One company that has long been familiar with transparency is outerwear brand Timberland. Even in instances where its product is not green, the buyer will find out via the "green idex" it uses on products.

Peter Girard, senior analyst at Timberland, says: "We wanted to provide a comparative measure of environmental performance, both for consumers to understand and compare the product, and also for designers who are making those comparisons and choices every day."

Timberland's green index measures the chemical consumption involved in production for each item it sells, including information about climate impact, chemicals used and resource consumption, but not transportation.

"Most of what we are sourcing is from a very small area in China," Girard adds. "The transportation relative to the impacts of making the chemicals and products that go into our primary materials is actually a small factor."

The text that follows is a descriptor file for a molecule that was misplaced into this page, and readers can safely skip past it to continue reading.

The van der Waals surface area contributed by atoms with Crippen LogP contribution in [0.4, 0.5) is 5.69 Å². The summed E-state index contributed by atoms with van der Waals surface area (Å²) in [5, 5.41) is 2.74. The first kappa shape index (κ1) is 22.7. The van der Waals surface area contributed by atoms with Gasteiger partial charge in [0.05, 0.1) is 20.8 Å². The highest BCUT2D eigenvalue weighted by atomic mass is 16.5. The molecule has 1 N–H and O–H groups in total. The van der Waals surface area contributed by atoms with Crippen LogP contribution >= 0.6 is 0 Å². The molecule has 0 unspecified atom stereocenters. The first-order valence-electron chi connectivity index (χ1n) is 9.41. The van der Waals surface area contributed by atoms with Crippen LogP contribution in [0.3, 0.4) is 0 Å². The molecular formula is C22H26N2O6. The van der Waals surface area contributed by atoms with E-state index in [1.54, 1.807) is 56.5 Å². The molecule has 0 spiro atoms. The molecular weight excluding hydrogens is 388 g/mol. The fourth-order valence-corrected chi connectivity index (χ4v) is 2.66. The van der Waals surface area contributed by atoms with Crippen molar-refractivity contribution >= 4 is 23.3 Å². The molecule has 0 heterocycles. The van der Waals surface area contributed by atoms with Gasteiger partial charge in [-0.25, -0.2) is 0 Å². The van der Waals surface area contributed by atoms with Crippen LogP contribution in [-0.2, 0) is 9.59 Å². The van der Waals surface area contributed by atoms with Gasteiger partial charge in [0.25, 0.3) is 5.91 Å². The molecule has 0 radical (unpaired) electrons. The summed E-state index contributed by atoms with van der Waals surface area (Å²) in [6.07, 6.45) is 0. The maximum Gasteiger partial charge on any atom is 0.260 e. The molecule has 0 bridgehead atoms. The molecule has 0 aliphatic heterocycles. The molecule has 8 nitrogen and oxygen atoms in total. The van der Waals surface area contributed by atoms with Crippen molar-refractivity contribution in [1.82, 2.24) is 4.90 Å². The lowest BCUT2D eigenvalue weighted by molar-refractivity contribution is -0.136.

Success stories
Other speakers at the event had similar success stories to tell. In textile manufacturing, synthetic fibre manufacturer Invista has halved the carbon footprint of its Lycra plant in Maydown, Northern Ireland, since 1990.

Patagonia's Common Threads programme to save materials from landfill in the US, meanwhile, is targeting a 100% recyclable line by autumn 2010.

Service providers like Dow Corning are also looking to produce more environmentally friendly chemicals, and Dow says its new Eco Softener product has the potential to reduce the amount of water required to process denim garments by as much as 30 to 50%.

Additional angles
However, for all the innovation that has gone into greener textiles, cheaper labour and globalisation mean that clothing miles are a fixture for the textile industries.